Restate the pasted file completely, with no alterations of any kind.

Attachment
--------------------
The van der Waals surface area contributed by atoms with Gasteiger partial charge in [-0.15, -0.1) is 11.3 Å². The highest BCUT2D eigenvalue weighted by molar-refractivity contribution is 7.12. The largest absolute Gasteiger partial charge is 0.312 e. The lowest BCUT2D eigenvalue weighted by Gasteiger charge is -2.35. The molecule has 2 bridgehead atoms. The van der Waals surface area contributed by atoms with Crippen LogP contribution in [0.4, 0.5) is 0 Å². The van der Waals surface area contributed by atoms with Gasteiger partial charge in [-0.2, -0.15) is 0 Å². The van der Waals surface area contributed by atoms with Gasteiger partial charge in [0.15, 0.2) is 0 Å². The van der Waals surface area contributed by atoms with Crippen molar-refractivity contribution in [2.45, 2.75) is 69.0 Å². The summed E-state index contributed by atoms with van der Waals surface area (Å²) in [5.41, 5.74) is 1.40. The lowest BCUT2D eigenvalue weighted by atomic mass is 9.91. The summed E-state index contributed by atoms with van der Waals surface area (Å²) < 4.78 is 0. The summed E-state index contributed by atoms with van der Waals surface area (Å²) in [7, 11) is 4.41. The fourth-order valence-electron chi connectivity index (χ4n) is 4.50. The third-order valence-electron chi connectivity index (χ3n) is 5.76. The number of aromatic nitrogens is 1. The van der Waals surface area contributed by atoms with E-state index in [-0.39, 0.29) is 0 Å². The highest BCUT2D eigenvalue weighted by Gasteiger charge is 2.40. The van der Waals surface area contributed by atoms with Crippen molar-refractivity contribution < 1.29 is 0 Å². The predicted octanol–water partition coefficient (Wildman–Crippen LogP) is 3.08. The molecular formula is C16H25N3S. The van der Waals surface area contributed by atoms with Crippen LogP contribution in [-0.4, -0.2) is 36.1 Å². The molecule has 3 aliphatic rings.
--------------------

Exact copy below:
The van der Waals surface area contributed by atoms with Gasteiger partial charge in [-0.15, -0.1) is 11.3 Å². The highest BCUT2D eigenvalue weighted by molar-refractivity contribution is 7.12. The largest absolute Gasteiger partial charge is 0.312 e. The lowest BCUT2D eigenvalue weighted by Gasteiger charge is -2.35. The molecule has 2 bridgehead atoms. The van der Waals surface area contributed by atoms with Crippen LogP contribution in [0.4, 0.5) is 0 Å². The van der Waals surface area contributed by atoms with Gasteiger partial charge in [-0.2, -0.15) is 0 Å². The van der Waals surface area contributed by atoms with Gasteiger partial charge in [0.15, 0.2) is 0 Å². The van der Waals surface area contributed by atoms with Crippen molar-refractivity contribution in [2.45, 2.75) is 69.0 Å². The summed E-state index contributed by atoms with van der Waals surface area (Å²) in [5.41, 5.74) is 1.40. The lowest BCUT2D eigenvalue weighted by atomic mass is 9.91. The summed E-state index contributed by atoms with van der Waals surface area (Å²) < 4.78 is 0. The summed E-state index contributed by atoms with van der Waals surface area (Å²) in [7, 11) is 4.41. The fourth-order valence-electron chi connectivity index (χ4n) is 4.50. The third-order valence-electron chi connectivity index (χ3n) is 5.76. The number of aromatic nitrogens is 1. The van der Waals surface area contributed by atoms with E-state index in [-0.39, 0.29) is 0 Å². The highest BCUT2D eigenvalue weighted by Gasteiger charge is 2.40. The van der Waals surface area contributed by atoms with Crippen molar-refractivity contribution < 1.29 is 0 Å². The predicted octanol–water partition coefficient (Wildman–Crippen LogP) is 3.08. The molecular formula is C16H25N3S. The van der Waals surface area contributed by atoms with Crippen LogP contribution in [-0.4, -0.2) is 36.1 Å². The molecule has 3 aliphatic rings.